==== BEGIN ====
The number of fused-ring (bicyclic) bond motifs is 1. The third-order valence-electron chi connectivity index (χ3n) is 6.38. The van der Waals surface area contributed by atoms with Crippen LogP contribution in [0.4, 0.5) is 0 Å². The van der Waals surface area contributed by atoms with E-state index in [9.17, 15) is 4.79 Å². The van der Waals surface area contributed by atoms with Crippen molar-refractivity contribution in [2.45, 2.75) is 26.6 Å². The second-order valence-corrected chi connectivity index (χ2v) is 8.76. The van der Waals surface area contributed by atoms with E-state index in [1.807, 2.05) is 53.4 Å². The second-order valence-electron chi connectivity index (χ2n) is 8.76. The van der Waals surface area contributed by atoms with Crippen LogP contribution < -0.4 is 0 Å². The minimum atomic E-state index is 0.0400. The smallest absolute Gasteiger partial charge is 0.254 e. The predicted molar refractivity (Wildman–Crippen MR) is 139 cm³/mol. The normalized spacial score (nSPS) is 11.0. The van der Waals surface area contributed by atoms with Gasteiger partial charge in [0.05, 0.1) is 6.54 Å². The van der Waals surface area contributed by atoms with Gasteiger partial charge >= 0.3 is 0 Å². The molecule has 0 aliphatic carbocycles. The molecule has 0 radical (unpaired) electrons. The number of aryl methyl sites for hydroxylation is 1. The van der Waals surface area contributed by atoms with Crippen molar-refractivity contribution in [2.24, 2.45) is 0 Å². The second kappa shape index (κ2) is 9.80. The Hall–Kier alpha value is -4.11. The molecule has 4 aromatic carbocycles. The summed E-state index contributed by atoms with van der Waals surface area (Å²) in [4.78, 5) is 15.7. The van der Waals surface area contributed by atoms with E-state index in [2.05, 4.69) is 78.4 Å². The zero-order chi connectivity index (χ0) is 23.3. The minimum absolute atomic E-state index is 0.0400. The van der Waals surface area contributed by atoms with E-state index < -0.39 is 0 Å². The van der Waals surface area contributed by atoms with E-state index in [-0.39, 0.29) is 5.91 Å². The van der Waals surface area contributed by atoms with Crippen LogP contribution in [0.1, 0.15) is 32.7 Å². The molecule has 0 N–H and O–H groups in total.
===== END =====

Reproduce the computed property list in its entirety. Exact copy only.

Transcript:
The number of fused-ring (bicyclic) bond motifs is 1. The third-order valence-electron chi connectivity index (χ3n) is 6.38. The van der Waals surface area contributed by atoms with Crippen LogP contribution in [0.4, 0.5) is 0 Å². The van der Waals surface area contributed by atoms with E-state index in [9.17, 15) is 4.79 Å². The van der Waals surface area contributed by atoms with Crippen molar-refractivity contribution in [2.45, 2.75) is 26.6 Å². The second-order valence-corrected chi connectivity index (χ2v) is 8.76. The van der Waals surface area contributed by atoms with E-state index in [1.807, 2.05) is 53.4 Å². The second-order valence-electron chi connectivity index (χ2n) is 8.76. The van der Waals surface area contributed by atoms with Crippen LogP contribution < -0.4 is 0 Å². The minimum atomic E-state index is 0.0400. The smallest absolute Gasteiger partial charge is 0.254 e. The predicted molar refractivity (Wildman–Crippen MR) is 139 cm³/mol. The normalized spacial score (nSPS) is 11.0. The van der Waals surface area contributed by atoms with Gasteiger partial charge in [0.05, 0.1) is 6.54 Å². The van der Waals surface area contributed by atoms with Gasteiger partial charge >= 0.3 is 0 Å². The molecule has 0 aliphatic carbocycles. The molecule has 0 radical (unpaired) electrons. The number of aryl methyl sites for hydroxylation is 1. The van der Waals surface area contributed by atoms with Crippen molar-refractivity contribution in [2.24, 2.45) is 0 Å². The second kappa shape index (κ2) is 9.80. The Hall–Kier alpha value is -4.11. The molecule has 4 aromatic carbocycles. The summed E-state index contributed by atoms with van der Waals surface area (Å²) in [4.78, 5) is 15.7. The van der Waals surface area contributed by atoms with E-state index in [2.05, 4.69) is 78.4 Å². The zero-order chi connectivity index (χ0) is 23.3. The minimum absolute atomic E-state index is 0.0400. The van der Waals surface area contributed by atoms with E-state index < -0.39 is 0 Å². The van der Waals surface area contributed by atoms with E-state index in [-0.39, 0.29) is 5.91 Å². The van der Waals surface area contributed by atoms with Crippen LogP contribution in [0.1, 0.15) is 32.7 Å². The molecule has 0 N–H and O–H groups in total.